tclexpr should be in an unevaluated form, e.g. { cos($i) }.
makeOrderedPairs x-values ?y-values?
Converts two lists, x-values and y-values, into ordered
pairs; e.g., makeOrderedPairs "1 2 3" "3 2 1" returns
"(1,3) (2,2) (3,1)".
max x1 x2 ...
Computes the maximum of the arguments according to the greater
than operator, which also compares strings.
min x1 x2 ...
Computes the minimum of the arguments according to the less
than operator, which also compares strings.
range min max ?increment?
Produces an ordered list of numbers running from min to max
at increments of increment. If the sequence of numbers will
never reach max, then the routine will return an empty list.
rangeApplyExpression tclexpr min max ?increment?
Evaluate tclexpr at values of i running from min to max at
increments of increment to produce a list. If the sequence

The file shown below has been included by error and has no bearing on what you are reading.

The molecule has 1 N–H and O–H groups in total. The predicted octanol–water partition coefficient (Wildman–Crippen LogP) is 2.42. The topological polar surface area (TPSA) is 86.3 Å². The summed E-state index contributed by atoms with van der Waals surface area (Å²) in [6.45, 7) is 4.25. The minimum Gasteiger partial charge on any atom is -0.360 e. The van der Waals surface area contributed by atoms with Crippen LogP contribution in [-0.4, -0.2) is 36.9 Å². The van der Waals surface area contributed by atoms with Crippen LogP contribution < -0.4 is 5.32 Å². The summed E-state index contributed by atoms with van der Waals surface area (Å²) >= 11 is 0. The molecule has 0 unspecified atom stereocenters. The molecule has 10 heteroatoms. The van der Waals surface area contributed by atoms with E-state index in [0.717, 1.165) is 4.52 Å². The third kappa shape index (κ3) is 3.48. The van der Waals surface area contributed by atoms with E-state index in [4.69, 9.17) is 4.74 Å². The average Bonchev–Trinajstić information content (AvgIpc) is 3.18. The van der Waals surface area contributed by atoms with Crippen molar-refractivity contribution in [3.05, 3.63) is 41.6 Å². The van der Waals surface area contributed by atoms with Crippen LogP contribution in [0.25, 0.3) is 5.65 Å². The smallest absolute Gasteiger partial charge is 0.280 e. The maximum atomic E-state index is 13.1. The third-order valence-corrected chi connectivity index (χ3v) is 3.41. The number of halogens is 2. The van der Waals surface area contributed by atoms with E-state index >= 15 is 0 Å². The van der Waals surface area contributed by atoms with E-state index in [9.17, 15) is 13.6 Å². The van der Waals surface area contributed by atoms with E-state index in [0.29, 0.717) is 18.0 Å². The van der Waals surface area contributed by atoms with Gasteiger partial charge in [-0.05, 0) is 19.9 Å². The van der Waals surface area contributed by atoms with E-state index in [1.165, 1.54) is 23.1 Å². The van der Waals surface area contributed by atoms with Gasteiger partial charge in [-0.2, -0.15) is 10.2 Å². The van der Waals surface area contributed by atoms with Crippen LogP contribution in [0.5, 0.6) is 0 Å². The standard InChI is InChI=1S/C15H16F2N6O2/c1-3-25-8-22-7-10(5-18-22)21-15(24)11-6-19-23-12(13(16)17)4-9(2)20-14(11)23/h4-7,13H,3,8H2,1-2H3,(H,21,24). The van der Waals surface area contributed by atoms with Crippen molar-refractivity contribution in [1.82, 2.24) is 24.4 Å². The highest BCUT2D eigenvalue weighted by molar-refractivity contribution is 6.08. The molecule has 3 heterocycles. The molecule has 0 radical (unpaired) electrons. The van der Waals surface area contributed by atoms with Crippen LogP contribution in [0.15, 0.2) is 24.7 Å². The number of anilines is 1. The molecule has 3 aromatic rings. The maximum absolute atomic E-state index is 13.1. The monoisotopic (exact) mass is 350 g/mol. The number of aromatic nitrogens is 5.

of numbers will never reach max, then the routine will return
an empty list. The tclexpr should be in an unevaluated form,
e.g. { cos($i) }.
sign x
Returns 1 if x is greater than 0, -1 if x is less than 0, and
0 otherwise. Comparison is based on the Tcl operators less than
and greater than, which also compare strings.
Of these commands, only the makeOrderedPairs command is used to support
new matlab and mathematica Tcl commands.
5.0 Examples
This section presents examples of using the new matlab and mathematica
Tcl commands defined by TMath. For an example of how we interfaced the
C++ simulation program Ptolemy to MATLAB, see the files "MatlabPtIfc.h"
and "MatlabPtIfc.cc" in the interfaces/ptolemy directory. Note that
these files will not compile because we have not shipped the files
on which they depend.
Once TMath is running, you can start, interact with, and end MATLAB
and Mathematica processes. To initiate a connection to a MATLAB and
Mathematica process, use
matlab start
mathematica start
Generate a simple plot of a straight line in MATLAB and Mathematica by
matlab send { plot( [0 1 2 3] ) }